Healthcare is on the minds of many Americans and the Hispanic experience might be able to provide the solutions that the national conversation on healthcare is looking for. Hispanics as a group, the fastest-growing demographic in the country, provide a wealth of insight into issues that may affect the general population.
Among Hispanics, mothers are the primary caregivers and on the whole, Hispanics do not always turn to doctors for advice. Hispanics are also at higher risk for many chronic diseases, so their health needs are a prescient national concern as their numbers grow. It is important to pay attention to this group’s lack of healthcare access and categorical undertreatment to parse out the reasons beyond economic circumstances that account for comparatively low numbers of access. If we get Hispanics right, soon enough we will treat the healthcare problems of the entire nation.
To address the disconnect between the healthcare industry and Latinos, relevant parties need to grasp the cultural dynamics of Hispanics, that is, how the community connects and lives. This disconnect is informative because the Hispanic community’s ascent in numbers in the country is an opportunity to apply new paradigms of care that may eventually show benefits on a larger scale.
The Hispanic community offers informative insights precisely because of its challenges: despite pockets of poverty that continue to be barriers to access, there are also large and growing numbers of small business owners and an increasing proportion of college-educated Hispanics. Language barriers and how Hispanics have overcome them are another example of how this enterprising community could prove informative.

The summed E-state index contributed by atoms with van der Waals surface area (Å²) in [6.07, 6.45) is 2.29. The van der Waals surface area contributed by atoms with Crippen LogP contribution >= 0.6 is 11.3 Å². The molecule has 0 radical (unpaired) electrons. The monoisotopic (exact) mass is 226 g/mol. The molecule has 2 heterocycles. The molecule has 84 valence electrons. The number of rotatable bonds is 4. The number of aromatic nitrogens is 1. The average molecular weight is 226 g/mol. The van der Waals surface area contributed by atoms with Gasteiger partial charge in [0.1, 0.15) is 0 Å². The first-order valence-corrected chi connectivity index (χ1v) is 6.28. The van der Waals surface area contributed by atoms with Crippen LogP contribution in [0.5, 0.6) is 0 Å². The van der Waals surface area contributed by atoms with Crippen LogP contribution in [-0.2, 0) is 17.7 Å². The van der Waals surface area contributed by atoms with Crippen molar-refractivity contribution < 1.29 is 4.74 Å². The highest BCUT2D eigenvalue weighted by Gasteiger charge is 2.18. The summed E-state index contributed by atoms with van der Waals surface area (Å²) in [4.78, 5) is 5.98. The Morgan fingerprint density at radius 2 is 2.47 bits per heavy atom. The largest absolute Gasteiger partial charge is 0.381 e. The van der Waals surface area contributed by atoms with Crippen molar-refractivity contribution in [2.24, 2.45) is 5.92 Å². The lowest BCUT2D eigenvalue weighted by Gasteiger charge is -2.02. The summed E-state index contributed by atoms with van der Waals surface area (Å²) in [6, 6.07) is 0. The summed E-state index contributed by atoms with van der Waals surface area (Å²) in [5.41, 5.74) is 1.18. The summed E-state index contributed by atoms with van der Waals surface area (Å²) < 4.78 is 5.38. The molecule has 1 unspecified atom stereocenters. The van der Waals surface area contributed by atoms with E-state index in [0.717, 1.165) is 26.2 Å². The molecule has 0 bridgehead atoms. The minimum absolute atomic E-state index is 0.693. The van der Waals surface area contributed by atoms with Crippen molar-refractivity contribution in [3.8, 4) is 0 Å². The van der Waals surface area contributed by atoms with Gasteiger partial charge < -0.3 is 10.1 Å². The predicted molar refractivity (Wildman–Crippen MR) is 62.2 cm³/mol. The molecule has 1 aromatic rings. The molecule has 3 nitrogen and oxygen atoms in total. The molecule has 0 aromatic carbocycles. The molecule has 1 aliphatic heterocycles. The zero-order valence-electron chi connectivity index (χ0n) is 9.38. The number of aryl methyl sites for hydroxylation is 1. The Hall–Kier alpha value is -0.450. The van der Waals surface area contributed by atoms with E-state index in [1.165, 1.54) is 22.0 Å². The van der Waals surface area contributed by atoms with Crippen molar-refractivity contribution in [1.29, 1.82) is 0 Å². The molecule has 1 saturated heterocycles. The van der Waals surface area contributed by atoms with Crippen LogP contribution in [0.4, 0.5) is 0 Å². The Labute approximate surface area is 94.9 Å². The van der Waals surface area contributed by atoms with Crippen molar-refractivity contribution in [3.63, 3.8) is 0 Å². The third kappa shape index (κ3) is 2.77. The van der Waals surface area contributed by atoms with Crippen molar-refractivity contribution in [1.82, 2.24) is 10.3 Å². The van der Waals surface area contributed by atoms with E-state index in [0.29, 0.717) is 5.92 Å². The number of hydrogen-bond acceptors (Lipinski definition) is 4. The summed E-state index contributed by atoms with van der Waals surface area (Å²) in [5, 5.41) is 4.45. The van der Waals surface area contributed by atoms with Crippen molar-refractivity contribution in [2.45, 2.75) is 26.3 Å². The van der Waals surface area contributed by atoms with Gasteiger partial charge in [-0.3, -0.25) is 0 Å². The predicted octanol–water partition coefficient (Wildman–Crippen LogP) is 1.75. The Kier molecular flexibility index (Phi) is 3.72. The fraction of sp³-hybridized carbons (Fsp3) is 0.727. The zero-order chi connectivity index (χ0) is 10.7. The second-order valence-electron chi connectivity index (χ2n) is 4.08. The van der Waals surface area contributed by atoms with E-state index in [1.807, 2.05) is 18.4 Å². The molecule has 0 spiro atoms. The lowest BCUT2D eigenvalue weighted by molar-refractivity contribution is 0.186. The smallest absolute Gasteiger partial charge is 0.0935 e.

Hispanics value directness and appreciate being listened to. Their doctor and choice of healthcare is one component of Hispanic personal network-building, going beyond the standard vision of the doctor as an occasional and dreaded part of life or merely a professional service. Platforms that take cues from these tenets of Hispanic life have the potential to translate into effective communication programs.
Speaking the Latino language of family, tradition, and community is vital to harnessing Hispanic media receptivity. Since the language barrier has become less of an issue as more Latinos are born in the US, healthcare providers now need to be in the habit of speaking the literal and figurative language of the populations they serve. The median age for Hispanics is under 28 years old, ten years younger than the median age of the general population. Addressing and understanding Latinos now will result in addressing and understanding a larger future portion of adults, parents, and eventually, elderly Americans.
It cannot be overstated that the Hispanic population is a mix of demography apart from the general market that is continually bucking communication trends in surprising ways. For instance, in a media landscape filled with eulogies for the print medium, Hispanic Spanish-language magazine ad spending is up 29.8 percent through the first half of 2011.